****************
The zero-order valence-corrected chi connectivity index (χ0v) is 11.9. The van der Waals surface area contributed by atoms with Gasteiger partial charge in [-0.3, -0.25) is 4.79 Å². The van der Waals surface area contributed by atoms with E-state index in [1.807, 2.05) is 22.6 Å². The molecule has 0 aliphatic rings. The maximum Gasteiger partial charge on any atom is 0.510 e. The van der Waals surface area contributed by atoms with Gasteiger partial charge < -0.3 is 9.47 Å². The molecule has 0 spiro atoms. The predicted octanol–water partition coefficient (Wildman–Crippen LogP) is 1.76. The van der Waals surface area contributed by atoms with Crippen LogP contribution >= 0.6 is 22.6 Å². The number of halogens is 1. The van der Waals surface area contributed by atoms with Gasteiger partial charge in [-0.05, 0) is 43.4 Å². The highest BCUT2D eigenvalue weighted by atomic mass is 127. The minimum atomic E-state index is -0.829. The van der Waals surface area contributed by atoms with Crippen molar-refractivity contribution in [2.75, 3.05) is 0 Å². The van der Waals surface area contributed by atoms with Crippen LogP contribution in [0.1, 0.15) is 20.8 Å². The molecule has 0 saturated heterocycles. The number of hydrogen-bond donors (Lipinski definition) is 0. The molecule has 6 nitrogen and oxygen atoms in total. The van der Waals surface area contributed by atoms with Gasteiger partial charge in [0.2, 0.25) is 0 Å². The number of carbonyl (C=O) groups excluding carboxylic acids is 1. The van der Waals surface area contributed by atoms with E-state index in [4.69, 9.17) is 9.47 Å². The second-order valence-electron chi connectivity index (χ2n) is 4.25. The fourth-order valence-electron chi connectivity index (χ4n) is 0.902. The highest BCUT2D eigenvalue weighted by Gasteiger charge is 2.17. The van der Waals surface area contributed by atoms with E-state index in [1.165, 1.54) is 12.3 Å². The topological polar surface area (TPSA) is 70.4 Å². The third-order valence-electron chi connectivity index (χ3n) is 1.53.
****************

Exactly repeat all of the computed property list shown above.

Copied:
The zero-order valence-corrected chi connectivity index (χ0v) is 11.9. The van der Waals surface area contributed by atoms with Gasteiger partial charge in [-0.3, -0.25) is 4.79 Å². The van der Waals surface area contributed by atoms with E-state index in [1.807, 2.05) is 22.6 Å². The molecule has 0 aliphatic rings. The maximum Gasteiger partial charge on any atom is 0.510 e. The van der Waals surface area contributed by atoms with Gasteiger partial charge < -0.3 is 9.47 Å². The molecule has 0 spiro atoms. The predicted octanol–water partition coefficient (Wildman–Crippen LogP) is 1.76. The van der Waals surface area contributed by atoms with Crippen LogP contribution >= 0.6 is 22.6 Å². The number of halogens is 1. The van der Waals surface area contributed by atoms with Gasteiger partial charge in [-0.05, 0) is 43.4 Å². The highest BCUT2D eigenvalue weighted by atomic mass is 127. The minimum atomic E-state index is -0.829. The van der Waals surface area contributed by atoms with Crippen molar-refractivity contribution in [2.75, 3.05) is 0 Å². The van der Waals surface area contributed by atoms with Crippen LogP contribution in [0.1, 0.15) is 20.8 Å². The molecule has 0 saturated heterocycles. The number of hydrogen-bond donors (Lipinski definition) is 0. The molecule has 6 nitrogen and oxygen atoms in total. The van der Waals surface area contributed by atoms with Gasteiger partial charge in [0.2, 0.25) is 0 Å². The number of carbonyl (C=O) groups excluding carboxylic acids is 1. The van der Waals surface area contributed by atoms with E-state index in [4.69, 9.17) is 9.47 Å². The second-order valence-electron chi connectivity index (χ2n) is 4.25. The fourth-order valence-electron chi connectivity index (χ4n) is 0.902. The highest BCUT2D eigenvalue weighted by Gasteiger charge is 2.17. The van der Waals surface area contributed by atoms with E-state index in [1.165, 1.54) is 12.3 Å². The topological polar surface area (TPSA) is 70.4 Å². The third-order valence-electron chi connectivity index (χ3n) is 1.53.